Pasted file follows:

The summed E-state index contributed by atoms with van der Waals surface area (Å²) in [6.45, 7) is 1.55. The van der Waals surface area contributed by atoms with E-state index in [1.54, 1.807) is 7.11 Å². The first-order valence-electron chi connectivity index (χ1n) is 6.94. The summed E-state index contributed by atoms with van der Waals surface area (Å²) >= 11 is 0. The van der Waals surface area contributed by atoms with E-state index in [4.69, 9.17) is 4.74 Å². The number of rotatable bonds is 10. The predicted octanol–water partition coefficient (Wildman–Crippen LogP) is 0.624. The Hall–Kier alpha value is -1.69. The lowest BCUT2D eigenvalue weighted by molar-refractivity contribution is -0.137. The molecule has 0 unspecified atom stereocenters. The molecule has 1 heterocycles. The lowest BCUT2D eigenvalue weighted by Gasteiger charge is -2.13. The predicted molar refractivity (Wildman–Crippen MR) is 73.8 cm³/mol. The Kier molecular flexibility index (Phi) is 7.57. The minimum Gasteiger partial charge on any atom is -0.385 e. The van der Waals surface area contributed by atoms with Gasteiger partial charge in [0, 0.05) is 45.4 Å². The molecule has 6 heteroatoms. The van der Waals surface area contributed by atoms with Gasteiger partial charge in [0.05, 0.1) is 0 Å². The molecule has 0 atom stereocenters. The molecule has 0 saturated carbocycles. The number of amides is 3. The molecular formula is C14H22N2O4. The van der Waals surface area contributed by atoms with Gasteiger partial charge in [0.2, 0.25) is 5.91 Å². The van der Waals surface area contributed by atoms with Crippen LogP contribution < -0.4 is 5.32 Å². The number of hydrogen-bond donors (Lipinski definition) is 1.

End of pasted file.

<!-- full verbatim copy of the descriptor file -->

The summed E-state index contributed by atoms with van der Waals surface area (Å²) in [6.45, 7) is 1.55. The van der Waals surface area contributed by atoms with E-state index in [1.54, 1.807) is 7.11 Å². The first-order valence-electron chi connectivity index (χ1n) is 6.94. The summed E-state index contributed by atoms with van der Waals surface area (Å²) >= 11 is 0. The van der Waals surface area contributed by atoms with E-state index in [4.69, 9.17) is 4.74 Å². The number of rotatable bonds is 10. The predicted octanol–water partition coefficient (Wildman–Crippen LogP) is 0.624. The Hall–Kier alpha value is -1.69. The lowest BCUT2D eigenvalue weighted by molar-refractivity contribution is -0.137. The molecule has 0 unspecified atom stereocenters. The molecule has 1 heterocycles. The lowest BCUT2D eigenvalue weighted by Gasteiger charge is -2.13. The predicted molar refractivity (Wildman–Crippen MR) is 73.8 cm³/mol. The Kier molecular flexibility index (Phi) is 7.57. The minimum Gasteiger partial charge on any atom is -0.385 e. The van der Waals surface area contributed by atoms with Gasteiger partial charge in [0, 0.05) is 45.4 Å². The molecule has 6 heteroatoms. The van der Waals surface area contributed by atoms with Gasteiger partial charge in [0.05, 0.1) is 0 Å². The molecule has 0 atom stereocenters. The molecule has 0 saturated carbocycles. The number of amides is 3. The molecular formula is C14H22N2O4. The van der Waals surface area contributed by atoms with Gasteiger partial charge in [0.2, 0.25) is 5.91 Å². The van der Waals surface area contributed by atoms with Crippen LogP contribution < -0.4 is 5.32 Å². The number of hydrogen-bond donors (Lipinski definition) is 1.